Intuitively, it is clear that [S]* is undefined when V2 > V1. In this case, binding of the second substrate molecule is activating and thus maximum activity is approached asymptotically towards infinite substrate concentration. Hence, there is no defined maximum. It is also possible to show this mathematically. Let us think back to the more general form of the solutions to the quadratic equation:

Intuitively, it is clear that [S]* is undefined when V2 > V1. In this case, binding of the second substrate molecule is activating and thus maximum activity is approached asymptotically towards infinite substrate concentration. Hence, there is no defined maximum. It is also possible to show this mathematically. Let us think back to the more general form of the solutions to the quadratic equation:

Since [S]* is a concentration it must be >= 0. Thus, negative solutions to this equation are not valid. Note that the b and c terms are always positive since the kinetics constants are always positive:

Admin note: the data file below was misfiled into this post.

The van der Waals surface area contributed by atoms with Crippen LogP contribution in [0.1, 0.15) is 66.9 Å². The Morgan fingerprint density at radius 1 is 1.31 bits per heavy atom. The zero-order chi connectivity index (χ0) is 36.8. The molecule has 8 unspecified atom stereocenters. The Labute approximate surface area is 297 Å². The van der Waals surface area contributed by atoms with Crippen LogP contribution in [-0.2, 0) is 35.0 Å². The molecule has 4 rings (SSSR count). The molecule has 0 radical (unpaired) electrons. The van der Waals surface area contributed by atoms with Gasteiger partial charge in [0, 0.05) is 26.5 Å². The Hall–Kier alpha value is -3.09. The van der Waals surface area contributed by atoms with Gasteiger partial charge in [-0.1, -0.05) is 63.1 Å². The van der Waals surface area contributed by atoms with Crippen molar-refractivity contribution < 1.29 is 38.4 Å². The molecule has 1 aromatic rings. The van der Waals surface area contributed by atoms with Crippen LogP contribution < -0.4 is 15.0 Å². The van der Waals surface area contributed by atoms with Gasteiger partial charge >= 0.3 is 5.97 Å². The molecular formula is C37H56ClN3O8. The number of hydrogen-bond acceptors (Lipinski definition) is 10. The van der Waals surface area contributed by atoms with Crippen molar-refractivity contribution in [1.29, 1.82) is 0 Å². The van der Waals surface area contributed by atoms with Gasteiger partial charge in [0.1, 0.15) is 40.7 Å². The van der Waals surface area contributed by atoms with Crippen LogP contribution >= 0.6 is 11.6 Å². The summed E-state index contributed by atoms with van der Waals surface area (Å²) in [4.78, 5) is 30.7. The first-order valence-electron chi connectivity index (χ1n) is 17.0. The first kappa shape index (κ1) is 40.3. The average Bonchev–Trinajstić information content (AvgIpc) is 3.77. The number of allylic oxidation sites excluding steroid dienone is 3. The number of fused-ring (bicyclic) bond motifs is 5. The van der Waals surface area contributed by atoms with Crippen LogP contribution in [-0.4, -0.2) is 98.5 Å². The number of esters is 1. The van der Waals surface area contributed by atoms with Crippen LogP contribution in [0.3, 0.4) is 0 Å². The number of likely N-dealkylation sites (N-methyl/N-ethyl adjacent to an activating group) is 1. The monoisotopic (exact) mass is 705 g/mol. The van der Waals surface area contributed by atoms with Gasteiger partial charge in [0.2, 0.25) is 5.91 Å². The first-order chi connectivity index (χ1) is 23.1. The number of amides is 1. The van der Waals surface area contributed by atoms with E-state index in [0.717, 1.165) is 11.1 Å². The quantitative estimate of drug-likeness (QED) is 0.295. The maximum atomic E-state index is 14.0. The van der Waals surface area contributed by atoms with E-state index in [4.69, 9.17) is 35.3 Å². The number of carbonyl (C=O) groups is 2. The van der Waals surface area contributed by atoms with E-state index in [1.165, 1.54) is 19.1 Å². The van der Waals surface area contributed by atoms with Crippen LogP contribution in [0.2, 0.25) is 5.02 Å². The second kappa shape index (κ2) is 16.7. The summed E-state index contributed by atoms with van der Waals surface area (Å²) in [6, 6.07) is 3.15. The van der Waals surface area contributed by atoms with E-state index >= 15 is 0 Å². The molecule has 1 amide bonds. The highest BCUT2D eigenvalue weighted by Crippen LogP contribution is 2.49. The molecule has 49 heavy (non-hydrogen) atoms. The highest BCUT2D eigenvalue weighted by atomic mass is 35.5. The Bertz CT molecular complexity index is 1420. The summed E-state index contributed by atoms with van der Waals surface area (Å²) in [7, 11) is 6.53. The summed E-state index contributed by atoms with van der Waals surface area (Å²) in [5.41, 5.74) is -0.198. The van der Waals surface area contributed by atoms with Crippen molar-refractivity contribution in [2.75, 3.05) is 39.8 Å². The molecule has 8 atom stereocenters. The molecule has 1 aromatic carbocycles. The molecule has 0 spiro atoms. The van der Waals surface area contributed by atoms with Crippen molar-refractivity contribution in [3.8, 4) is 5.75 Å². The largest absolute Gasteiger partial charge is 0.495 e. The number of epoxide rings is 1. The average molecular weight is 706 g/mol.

The sign of the a term depends on the difference between V1 and V2. If V2 > V1, the a term is positive. If V2 < V1, then it is negative. When the a term is positive, both solutions give negative values. However, when the a term is negative, subtracting the discriminant must give a positive solution.

I

**n conclusion, V1 > V2 is a necessary condition for there to be an optimum substrate concentration.**Furthermore, notice also that when this condition is met the discriminant must be positive and so for any V1 > V2 there is a solution, independent of the values of the other constants. In this case the term must negative and so the discriminant will always be.__Special Cases of the Substrate Inhibition Equation__

__Special Cases of the Substrate Inhibition Equation__